Tag Archives: bamboo flowering

Bamboo flowering

bamboo flowering, bamboo

Bamboo flowers

The phenomena of bamboo flowering is shrouded in myth and misconceptions. After news items about from two different countries about flowering bamboo appeared in the past two months, I decided to research the issue further. Here is what I learned:

Most bamboo does not flower often. There are three different flowering patterns for bamboo: annual, sporadic, and gregarious. Which pattern is followed is determined by the bamboo species.


Very few species of bamboo flower annually. The seed from annually flowering bamboo is rarely viable.


Sporadic flowering occurs irregularly and is usually confined to a certain geographic area.


Most of the 1,500+ species of bamboo flower gregariously. The timing is regular. Depending on the species, it may be once every 20 to 120 years. All the plants within a particular species across the world will flower, usually within a year. Many of the plants will die.

bamboo flower, bamboo flowering, bambooThe consequences of mass bamboo flowering can be disastrous for local populations of people too. From Wikipedia:

The death of the bamboo plants following their fruiting means the local people lose their building material, and the large increase in bamboo fruit leads to a rapid increase in rodent populations. As the number of rodents increases, they consume all available food, including grain fields and stored food, sometimes leading to famine. These rats can also carry dangerous diseases, such as typhus, typhoid, and bubonic plague, which can reach epidemic proportions as the rodents increase in number.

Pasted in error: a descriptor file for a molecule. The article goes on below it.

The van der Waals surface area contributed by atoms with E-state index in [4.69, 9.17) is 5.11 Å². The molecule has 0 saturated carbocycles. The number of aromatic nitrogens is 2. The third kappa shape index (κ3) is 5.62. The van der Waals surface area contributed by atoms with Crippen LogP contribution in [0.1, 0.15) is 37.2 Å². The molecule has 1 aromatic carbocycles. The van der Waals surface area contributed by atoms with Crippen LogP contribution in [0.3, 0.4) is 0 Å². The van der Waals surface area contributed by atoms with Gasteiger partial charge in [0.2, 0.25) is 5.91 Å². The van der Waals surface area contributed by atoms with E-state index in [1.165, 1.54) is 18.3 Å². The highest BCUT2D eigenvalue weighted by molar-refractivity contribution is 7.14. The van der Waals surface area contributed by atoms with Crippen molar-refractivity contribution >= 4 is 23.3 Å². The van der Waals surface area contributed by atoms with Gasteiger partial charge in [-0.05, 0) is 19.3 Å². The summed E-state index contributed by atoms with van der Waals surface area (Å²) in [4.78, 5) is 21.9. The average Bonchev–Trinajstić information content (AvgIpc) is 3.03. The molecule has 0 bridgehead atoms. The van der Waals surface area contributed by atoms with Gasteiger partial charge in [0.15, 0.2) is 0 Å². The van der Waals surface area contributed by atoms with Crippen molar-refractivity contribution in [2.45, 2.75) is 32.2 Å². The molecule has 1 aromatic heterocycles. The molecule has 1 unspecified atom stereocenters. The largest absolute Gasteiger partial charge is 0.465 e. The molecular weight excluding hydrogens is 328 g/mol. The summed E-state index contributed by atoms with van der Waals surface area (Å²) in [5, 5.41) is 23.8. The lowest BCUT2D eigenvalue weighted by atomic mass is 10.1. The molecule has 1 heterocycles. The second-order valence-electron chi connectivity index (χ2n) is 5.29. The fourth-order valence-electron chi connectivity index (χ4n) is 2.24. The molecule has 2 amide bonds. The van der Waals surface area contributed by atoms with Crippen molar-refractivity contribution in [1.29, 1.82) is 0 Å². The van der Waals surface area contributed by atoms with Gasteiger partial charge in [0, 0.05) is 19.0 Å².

The reasons so much bamboo dies after gregarious flowering episodes are unknown. There are theories, of course. Two dominate.

  1. The bamboo expends so much energy in the flowering that stress kills the plants.
  2. The parent plant is creating an optimal environment for the seedlings to survive by freeing up light and water resources.

Bamboo culms age prematurely during the flowering process. They become brittle and are not suitable for building or crafting. If you observe an impending flowering event, you might consider harvesting the bamboo beforehand.

Has any of your bamboo flowered?


Bamboo on the Internet for December – my picks

Only a small collection of special bamboo things this month:

  • The Asahi Shimbun featured a very stylish bamboo bento box. Further investigation revealed a whole range of them. I know where I’m going next time I’m in Kyoto.
bamboo bento box

Bamboo bento box

greased bamboo pole, bamboo

  • Couldn’t resist this one: greased bamboo pole climbing. The competition is part of the Naga (India) Hornbill Festival. The Nagaland Post reported that the winner took home the equivalent of about A$270. The poles are nearly 5 metres high.
  • Medical texts written on bamboo slips were recently unearthed during construction of a subway in Chengdu, Sichuan province, China. The 920 slips are thought to date from the Western Han dynasty (202 BC- 9 AD). Strips of bamboo were the standard writing material during the Han dynasty.
  • More creative bamboo furniture features on Design Boom. This one sells for about A$3,500.


  • This unmanned bamboo raft just turned up on the shores of India, near the northern tip of Sri Lanka. Authorities suspect it came from Burma.boat_3
  • Last month there was a note about the problems of bamboo flowering in Burma. To address a similar problem in India, the Agricultural ministry is set to approve a program to combat bamboo flowering and the expected subsequent rat infestations in Arunachal Pradesh state, in the north-east.
  • Korea-based ex-pat bloggers Eat Your Kimchi have a WTF series that featured bamboo salt toothpaste this month.
  • If there’s not enough bamboo stuff for you in this post you could look at Design Boom‘s top 10 bamboo designs for 2013. Only a few of them have featured here.